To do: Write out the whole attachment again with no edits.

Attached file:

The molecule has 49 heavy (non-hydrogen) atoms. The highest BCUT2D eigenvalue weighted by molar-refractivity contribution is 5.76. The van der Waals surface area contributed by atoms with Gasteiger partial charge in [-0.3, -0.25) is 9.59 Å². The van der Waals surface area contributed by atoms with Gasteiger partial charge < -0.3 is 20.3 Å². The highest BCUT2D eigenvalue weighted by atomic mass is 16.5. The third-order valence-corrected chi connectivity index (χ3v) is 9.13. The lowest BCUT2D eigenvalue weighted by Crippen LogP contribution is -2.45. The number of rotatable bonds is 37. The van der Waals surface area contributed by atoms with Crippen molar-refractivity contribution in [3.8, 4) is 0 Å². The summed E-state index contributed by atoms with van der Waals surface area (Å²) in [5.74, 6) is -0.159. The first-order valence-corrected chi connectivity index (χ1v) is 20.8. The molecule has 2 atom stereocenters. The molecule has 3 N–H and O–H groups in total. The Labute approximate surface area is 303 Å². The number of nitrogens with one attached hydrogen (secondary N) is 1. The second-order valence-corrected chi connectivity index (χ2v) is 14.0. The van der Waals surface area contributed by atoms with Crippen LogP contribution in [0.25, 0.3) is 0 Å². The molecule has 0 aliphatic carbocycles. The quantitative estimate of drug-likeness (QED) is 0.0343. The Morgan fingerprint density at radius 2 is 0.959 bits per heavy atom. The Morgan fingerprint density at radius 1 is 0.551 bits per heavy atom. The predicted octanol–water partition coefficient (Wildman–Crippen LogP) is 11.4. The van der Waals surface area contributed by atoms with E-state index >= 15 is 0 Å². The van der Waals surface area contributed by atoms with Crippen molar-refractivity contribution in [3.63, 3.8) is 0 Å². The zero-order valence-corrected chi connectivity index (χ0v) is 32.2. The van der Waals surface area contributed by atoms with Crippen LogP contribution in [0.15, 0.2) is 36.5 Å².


The molecule has 49 heavy (non-hydrogen) atoms. The highest BCUT2D eigenvalue weighted by molar-refractivity contribution is 5.76. The van der Waals surface area contributed by atoms with Gasteiger partial charge in [-0.3, -0.25) is 9.59 Å². The van der Waals surface area contributed by atoms with Gasteiger partial charge < -0.3 is 20.3 Å². The highest BCUT2D eigenvalue weighted by atomic mass is 16.5. The third-order valence-corrected chi connectivity index (χ3v) is 9.13. The lowest BCUT2D eigenvalue weighted by Crippen LogP contribution is -2.45. The number of rotatable bonds is 37. The van der Waals surface area contributed by atoms with Crippen molar-refractivity contribution in [3.8, 4) is 0 Å². The summed E-state index contributed by atoms with van der Waals surface area (Å²) in [5.74, 6) is -0.159. The first-order valence-corrected chi connectivity index (χ1v) is 20.8. The molecule has 2 atom stereocenters. The molecule has 3 N–H and O–H groups in total. The Labute approximate surface area is 303 Å². The number of nitrogens with one attached hydrogen (secondary N) is 1. The second-order valence-corrected chi connectivity index (χ2v) is 14.0. The van der Waals surface area contributed by atoms with Crippen LogP contribution in [0.25, 0.3) is 0 Å². The molecule has 0 aliphatic carbocycles. The quantitative estimate of drug-likeness (QED) is 0.0343. The Morgan fingerprint density at radius 2 is 0.959 bits per heavy atom. The Morgan fingerprint density at radius 1 is 0.551 bits per heavy atom. The predicted octanol–water partition coefficient (Wildman–Crippen LogP) is 11.4. The van der Waals surface area contributed by atoms with E-state index >= 15 is 0 Å². The van der Waals surface area contributed by atoms with Crippen molar-refractivity contribution in [3.63, 3.8) is 0 Å². The zero-order valence-corrected chi connectivity index (χ0v) is 32.2. The van der Waals surface area contributed by atoms with Crippen LogP contribution in [0.15, 0.2) is 36.5 Å².